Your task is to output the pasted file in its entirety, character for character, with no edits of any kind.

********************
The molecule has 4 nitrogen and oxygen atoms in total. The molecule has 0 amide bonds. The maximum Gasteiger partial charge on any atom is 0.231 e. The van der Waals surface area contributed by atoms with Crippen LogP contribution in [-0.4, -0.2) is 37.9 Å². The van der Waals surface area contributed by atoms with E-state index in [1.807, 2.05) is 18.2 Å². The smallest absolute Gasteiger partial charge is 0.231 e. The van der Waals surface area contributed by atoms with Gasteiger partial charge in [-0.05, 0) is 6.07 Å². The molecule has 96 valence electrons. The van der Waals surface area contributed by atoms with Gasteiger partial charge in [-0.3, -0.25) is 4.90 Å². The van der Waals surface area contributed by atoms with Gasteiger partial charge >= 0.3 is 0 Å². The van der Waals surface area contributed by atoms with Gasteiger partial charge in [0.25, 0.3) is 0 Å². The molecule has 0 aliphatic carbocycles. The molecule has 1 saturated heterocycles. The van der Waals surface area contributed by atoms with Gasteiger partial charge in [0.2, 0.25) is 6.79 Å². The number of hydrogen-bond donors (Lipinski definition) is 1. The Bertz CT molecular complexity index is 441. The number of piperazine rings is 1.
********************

The molecule has 4 nitrogen and oxygen atoms in total. The molecule has 0 amide bonds. The maximum Gasteiger partial charge on any atom is 0.231 e. The van der Waals surface area contributed by atoms with Crippen LogP contribution in [-0.4, -0.2) is 37.9 Å². The van der Waals surface area contributed by atoms with E-state index in [1.807, 2.05) is 18.2 Å². The smallest absolute Gasteiger partial charge is 0.231 e. The van der Waals surface area contributed by atoms with Gasteiger partial charge in [-0.05, 0) is 6.07 Å². The molecule has 96 valence electrons. The van der Waals surface area contributed by atoms with Gasteiger partial charge in [-0.3, -0.25) is 4.90 Å². The van der Waals surface area contributed by atoms with Gasteiger partial charge >= 0.3 is 0 Å². The van der Waals surface area contributed by atoms with Gasteiger partial charge in [0.25, 0.3) is 0 Å². The molecule has 0 aliphatic carbocycles. The molecule has 1 saturated heterocycles. The van der Waals surface area contributed by atoms with Gasteiger partial charge in [0.2, 0.25) is 6.79 Å². The number of hydrogen-bond donors (Lipinski definition) is 1. The Bertz CT molecular complexity index is 441. The number of piperazine rings is 1.